Walker season 1, episode 2 recap – “Back in the Saddle” taking the reins

January 29, 2021
Jonathon Wilson 0
Weekly TV
3.5

Summary

“Back in the Saddle” doubles down on the family dynamic at the show’s core, to welcome effect.

3.5

Summary

“Back in the Saddle” doubles down on the family dynamic at the show’s core, to welcome effect.

This recap of Walker season 1, episode 2, “Back in the Saddle”, contains spoilers.


Walker episode 2, fittingly titled “Back in the Saddle”, confirms something that the premiere suggested but never doubled-down on – the CW’s reboot of Walker: Texas Ranger is, above all, a family drama. It’s other things besides, obviously, including a crime procedural, but after this sophomore installment, it’s clear that Cordell Walker’s headspace and efforts to reconnect with his fractured family are of paramount importance, much more than, say, a missing prize racehorse. It’s a decision that’ll probably split opinion, but for the most part, it works – or at least it works so far.

A good question would be how long this can be sustained as a theme given how much progress was made in “Back in the Saddle”. Walker is still obviously damaged and grieving, his kids still don’t entirely trust him to stick around, and he’s still dangerously hung-up on the circumstances of his wife’s death, including a poker chip that might be a calling card. There’s a roughly 100% chance that it was, which will give subsequent episodes plenty to dig into, but this one ends with Walker and his kids sitting down together to watch some spliced-together home movies. It’s clear that some wounds are beginning to heal.

But not all, some exacerbated at least in part by circumstance. Walker still has a job to do, and so he still has to navigate both the general public, including its lowlife, and the Rangers’ office, where not everyone sees his obvious damage as charming. That’s where Micki comes in, and Walker episode 2 once again gives her an almost equal share of the runtime. She’s as much the protagonist as Walker is, and we get plenty of time with her and her boyfriend at home to get the message across. She’s the well-adjusted by-the-book counterpart to Walker’s maverick cowboy appeal. But she’s beginning to understand him and to see in him what others might not. Their relationship is strengthening, but not becoming romantic or flirty or anything tired like that. They’re just friends and equal partners. Their relationship remains one of the best things about the show.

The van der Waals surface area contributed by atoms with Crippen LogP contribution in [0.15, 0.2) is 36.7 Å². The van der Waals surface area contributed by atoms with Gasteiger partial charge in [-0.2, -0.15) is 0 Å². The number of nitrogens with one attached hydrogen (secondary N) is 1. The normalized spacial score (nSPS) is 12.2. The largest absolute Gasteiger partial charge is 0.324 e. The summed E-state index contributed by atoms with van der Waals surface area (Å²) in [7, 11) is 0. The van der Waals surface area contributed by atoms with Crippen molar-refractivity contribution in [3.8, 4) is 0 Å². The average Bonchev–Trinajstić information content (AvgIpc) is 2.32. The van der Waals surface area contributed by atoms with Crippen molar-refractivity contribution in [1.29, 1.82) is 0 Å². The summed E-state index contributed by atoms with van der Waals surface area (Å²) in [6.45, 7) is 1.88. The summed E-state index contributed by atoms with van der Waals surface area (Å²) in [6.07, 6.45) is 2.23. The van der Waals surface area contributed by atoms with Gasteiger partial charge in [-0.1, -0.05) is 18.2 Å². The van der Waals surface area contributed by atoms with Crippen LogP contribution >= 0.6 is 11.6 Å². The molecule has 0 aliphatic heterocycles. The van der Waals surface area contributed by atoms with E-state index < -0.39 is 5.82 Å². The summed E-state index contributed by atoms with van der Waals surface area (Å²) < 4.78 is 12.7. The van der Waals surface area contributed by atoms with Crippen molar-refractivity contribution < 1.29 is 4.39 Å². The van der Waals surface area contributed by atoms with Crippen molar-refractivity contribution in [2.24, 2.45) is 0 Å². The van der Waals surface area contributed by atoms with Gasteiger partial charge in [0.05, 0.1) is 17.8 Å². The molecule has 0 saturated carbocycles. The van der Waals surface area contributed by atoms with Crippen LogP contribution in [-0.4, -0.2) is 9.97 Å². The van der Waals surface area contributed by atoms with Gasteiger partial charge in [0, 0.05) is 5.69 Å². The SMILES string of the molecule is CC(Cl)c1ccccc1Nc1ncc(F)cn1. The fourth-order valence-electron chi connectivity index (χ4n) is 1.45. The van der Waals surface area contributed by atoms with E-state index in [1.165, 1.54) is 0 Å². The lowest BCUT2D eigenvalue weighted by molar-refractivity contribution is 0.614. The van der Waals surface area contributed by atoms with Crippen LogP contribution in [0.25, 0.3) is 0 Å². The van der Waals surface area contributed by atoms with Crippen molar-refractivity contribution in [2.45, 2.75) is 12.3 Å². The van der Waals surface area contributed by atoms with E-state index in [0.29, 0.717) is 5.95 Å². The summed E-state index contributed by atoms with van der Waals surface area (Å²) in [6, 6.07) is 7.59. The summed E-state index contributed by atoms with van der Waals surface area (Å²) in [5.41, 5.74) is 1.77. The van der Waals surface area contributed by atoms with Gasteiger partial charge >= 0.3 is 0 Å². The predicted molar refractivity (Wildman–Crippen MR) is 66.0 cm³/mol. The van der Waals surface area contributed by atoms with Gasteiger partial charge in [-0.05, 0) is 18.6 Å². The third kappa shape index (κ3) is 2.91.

I also like, and I almost can’t believe I’m saying this, what Walker is doing with the kids. Stella and August are polar opposites, but they’re also a little bit more than just whiny, petulant brats. Even when the idealistic Stella acts out, it’s in support of her friends or because of a legitimate grievance with her father. Saying that she would have preferred if Walker’s brother Liam took them in was perhaps a bit childish, but it led to a breakthrough between the two men that helped to deepen their relationship, too. Liam was willing to be there for the kids when Walker wasn’t present, and on some level, Walker sees that. It helps to flesh out the entire family dynamic.

Thus far, that family dynamic is keeping everything together. Walker season 1, episode 2 had a case of the week which made for some funny moments and a brief action scene, but it otherwise passed by virtually unnoticed. What lingers is the emotional core, and it’s rare to be able to say that about a network procedural, much less one on the CW. I’m interested to see where things go next.

Leave a Reply

This site uses Akismet to reduce spam. Learn how your comment data is processed.